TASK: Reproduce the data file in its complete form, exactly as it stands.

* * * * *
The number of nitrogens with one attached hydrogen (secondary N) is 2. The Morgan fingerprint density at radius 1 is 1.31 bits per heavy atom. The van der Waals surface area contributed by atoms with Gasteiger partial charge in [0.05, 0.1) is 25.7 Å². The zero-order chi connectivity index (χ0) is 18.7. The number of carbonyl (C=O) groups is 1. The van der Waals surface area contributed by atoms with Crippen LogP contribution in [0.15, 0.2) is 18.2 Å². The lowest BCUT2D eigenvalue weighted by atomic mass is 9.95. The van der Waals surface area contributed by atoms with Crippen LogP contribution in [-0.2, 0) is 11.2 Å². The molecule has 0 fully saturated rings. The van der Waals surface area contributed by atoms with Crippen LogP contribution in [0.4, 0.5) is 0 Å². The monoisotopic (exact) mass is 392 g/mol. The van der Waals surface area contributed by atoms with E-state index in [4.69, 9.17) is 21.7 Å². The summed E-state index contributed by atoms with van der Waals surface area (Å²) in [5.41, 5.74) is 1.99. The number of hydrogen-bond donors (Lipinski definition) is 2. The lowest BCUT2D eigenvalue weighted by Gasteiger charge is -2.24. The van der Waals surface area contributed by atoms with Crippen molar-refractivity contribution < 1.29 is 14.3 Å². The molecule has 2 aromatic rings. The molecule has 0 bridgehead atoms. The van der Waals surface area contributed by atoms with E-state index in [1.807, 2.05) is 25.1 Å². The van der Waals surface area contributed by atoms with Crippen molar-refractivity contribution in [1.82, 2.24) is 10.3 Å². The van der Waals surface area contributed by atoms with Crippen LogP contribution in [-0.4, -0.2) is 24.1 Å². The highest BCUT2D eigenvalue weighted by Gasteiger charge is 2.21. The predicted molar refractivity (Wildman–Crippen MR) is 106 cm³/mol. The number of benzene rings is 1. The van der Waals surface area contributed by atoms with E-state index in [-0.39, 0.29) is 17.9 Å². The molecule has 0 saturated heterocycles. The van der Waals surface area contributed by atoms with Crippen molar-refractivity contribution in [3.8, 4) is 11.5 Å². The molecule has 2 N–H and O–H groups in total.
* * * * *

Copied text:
The number of nitrogens with one attached hydrogen (secondary N) is 2. The Morgan fingerprint density at radius 1 is 1.31 bits per heavy atom. The van der Waals surface area contributed by atoms with Gasteiger partial charge in [0.05, 0.1) is 25.7 Å². The zero-order chi connectivity index (χ0) is 18.7. The number of carbonyl (C=O) groups is 1. The van der Waals surface area contributed by atoms with Crippen LogP contribution in [0.15, 0.2) is 18.2 Å². The lowest BCUT2D eigenvalue weighted by atomic mass is 9.95. The van der Waals surface area contributed by atoms with Crippen LogP contribution in [-0.2, 0) is 11.2 Å². The molecule has 0 fully saturated rings. The van der Waals surface area contributed by atoms with Crippen LogP contribution in [0.4, 0.5) is 0 Å². The monoisotopic (exact) mass is 392 g/mol. The van der Waals surface area contributed by atoms with E-state index in [4.69, 9.17) is 21.7 Å². The summed E-state index contributed by atoms with van der Waals surface area (Å²) in [5.41, 5.74) is 1.99. The number of hydrogen-bond donors (Lipinski definition) is 2. The lowest BCUT2D eigenvalue weighted by Gasteiger charge is -2.24. The van der Waals surface area contributed by atoms with Crippen molar-refractivity contribution < 1.29 is 14.3 Å². The molecule has 2 aromatic rings. The molecule has 0 bridgehead atoms. The van der Waals surface area contributed by atoms with E-state index in [1.807, 2.05) is 25.1 Å². The van der Waals surface area contributed by atoms with Crippen molar-refractivity contribution in [1.82, 2.24) is 10.3 Å². The van der Waals surface area contributed by atoms with Crippen LogP contribution in [-0.4, -0.2) is 24.1 Å². The highest BCUT2D eigenvalue weighted by Gasteiger charge is 2.21. The predicted molar refractivity (Wildman–Crippen MR) is 106 cm³/mol. The number of benzene rings is 1. The van der Waals surface area contributed by atoms with E-state index in [-0.39, 0.29) is 17.9 Å². The molecule has 0 saturated heterocycles. The van der Waals surface area contributed by atoms with Crippen molar-refractivity contribution in [3.8, 4) is 11.5 Å². The molecule has 2 N–H and O–H groups in total.